BENZINGA — Wild Earth Inc., the Berkeley-based plant-based dog food company, has completed a new funding round of more than $23 million from an investor line-up headlined by Mark Cuban.
What Happened: Cuban first invested in Wild Earth in 2019 after CEO Ryan Bethencourt appeared on the television series “Shark Tank” and closed an on-air deal with Cuban.
Joining Cuban in the new funding round are “Vampire Diaries” actor Paul Wesley; Big Idea Ventures, which includes Tom Mastrobuoni, an early investor and former board member in Beyond Meat Inc; At One Ventures founded by GoogleX co-founder Tom Chi; Veginvest; Bitburger Ventures and Gaingels.
The Background Story: In an exclusive interview with Benzinga, Bethencourt addressed a potential concern that a plant-based dog food might not provide proper nutrition for animals that have traditionally been fed meat-based foods.
“Dogs are omnivores,” Bethencourt said, noting that canine dietary needs are based primarily on the need for protein. “We are plant-based dog food company, but one of our key innovations was how do we get a high protein product to pet parents, and we came across the idea of fermentation.”
Bethencourt explained that yeast offers a 40% protein level versus meat with a 30% level.
“The innovation was that we used yeast a primary protein source for our for our dog food,” he continued. “It’s high in protein and high in the amino acids that dogs require. They need 10 essential amino acids.”
Bethencourt stated the new funding will help finance the company’s next initiative in creating cell-based meat pet food. He pointed out that cell-based meat is already for sale for human consumption in Singapore while researchers in Israel and Qatar are in pursuit of their respective cell-based meat initiatives.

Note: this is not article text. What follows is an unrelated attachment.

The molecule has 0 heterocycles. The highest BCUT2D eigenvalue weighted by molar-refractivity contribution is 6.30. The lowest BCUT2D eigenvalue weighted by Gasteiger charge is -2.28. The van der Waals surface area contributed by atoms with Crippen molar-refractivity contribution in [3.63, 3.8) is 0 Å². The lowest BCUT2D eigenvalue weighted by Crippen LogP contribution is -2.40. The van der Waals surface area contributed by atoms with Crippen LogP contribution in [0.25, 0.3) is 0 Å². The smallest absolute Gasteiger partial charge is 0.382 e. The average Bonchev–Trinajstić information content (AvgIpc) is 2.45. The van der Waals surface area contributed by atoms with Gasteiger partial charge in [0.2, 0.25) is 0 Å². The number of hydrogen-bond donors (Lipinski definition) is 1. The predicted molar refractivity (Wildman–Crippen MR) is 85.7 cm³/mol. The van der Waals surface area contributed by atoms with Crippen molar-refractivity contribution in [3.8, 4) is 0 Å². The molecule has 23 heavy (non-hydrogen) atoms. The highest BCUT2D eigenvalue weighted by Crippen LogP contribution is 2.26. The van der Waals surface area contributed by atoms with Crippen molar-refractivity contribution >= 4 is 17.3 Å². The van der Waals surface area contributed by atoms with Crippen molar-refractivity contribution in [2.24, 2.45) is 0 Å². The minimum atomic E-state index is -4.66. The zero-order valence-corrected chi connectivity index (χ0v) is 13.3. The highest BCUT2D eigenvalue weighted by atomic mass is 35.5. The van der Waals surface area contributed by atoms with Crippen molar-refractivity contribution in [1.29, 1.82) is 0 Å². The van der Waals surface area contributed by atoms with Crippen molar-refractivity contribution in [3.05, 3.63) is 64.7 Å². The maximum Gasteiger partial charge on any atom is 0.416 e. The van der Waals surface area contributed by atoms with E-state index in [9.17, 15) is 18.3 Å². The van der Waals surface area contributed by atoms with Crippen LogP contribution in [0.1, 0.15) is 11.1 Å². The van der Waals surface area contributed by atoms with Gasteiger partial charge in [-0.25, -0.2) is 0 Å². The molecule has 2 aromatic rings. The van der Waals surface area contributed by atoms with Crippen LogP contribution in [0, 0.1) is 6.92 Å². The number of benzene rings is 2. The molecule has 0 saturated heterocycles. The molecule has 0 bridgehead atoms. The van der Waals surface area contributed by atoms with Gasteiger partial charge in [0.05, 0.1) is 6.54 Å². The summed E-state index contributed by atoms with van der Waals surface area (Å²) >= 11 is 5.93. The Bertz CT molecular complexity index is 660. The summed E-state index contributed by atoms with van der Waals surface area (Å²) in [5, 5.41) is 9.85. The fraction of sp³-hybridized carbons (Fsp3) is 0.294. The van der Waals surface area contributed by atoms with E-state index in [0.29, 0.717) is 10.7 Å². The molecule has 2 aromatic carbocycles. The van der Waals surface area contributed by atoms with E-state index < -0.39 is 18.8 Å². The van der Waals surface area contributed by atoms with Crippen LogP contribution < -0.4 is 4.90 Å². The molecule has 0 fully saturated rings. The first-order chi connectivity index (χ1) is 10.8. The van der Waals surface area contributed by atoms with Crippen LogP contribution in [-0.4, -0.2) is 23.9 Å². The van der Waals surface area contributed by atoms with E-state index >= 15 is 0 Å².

“It’s a game-changer and we’re working on that technology,” he said.
Why It Matters: Bethencourt added that improving the quality of dog food can contribute to canine longevity. He noted problems in many dog foods related to content that is not always properly labeled.
“Even though something is labeled as beef, it’s actually not beef,” he said. “It’s actually a euthanized horse. It’s cheap meat that goes to the render.”
If that’s not distasteful enough, there is more dangerous element: the drug used to euthanize the horse doesn’t always get destroyed in the rendering process and can find its way into the dog foods being sold.
“You can look it up. There are literally millions of units of multiple brands that have had these recalls, so the meat is contaminated,” he said. “In addition, the FDA has found a plastic that has been put into the food of the dogs. When meat goes bad in the grocery store, it’s not good for humans but it’s still usable in the pet food industry. The stuff that’s wrapped in plastic with Styrofoam is shipped off to the renders and then guess what happens next? The renders, don’t take off the plastic because it’s a biohazard.”
What Happens Next: Looking forward, Bethencourt is planning to expand the Wild Earth product line in 2022 to include plant-based cat food. Also on his agenda, albeit without a specific deadline, is a plan to take his company public.
“We think we can be a global company that has a really positive impact,” he said. “One of the drivers for starting Wild Earth is in the name. I think we can reduce the environmental footprint of our pets, feed them healthier food and give more of the land back to nature.”
Bethencourt is also looking forward to continuing his working relationship with Cuban, whom he describes as a hands-on, highly interested participant in his dream.
“I email back and forth with Mark every week,” he said. “Earlier this week, he sent me kind of a ranting email about how I need to get into the metaverse. He has been one of the reasons why we’ve been so commercially successful across the U.S. He really understands the U.S. consumer, unlike most venture investors who are not really plugged in with the average person is thinking.”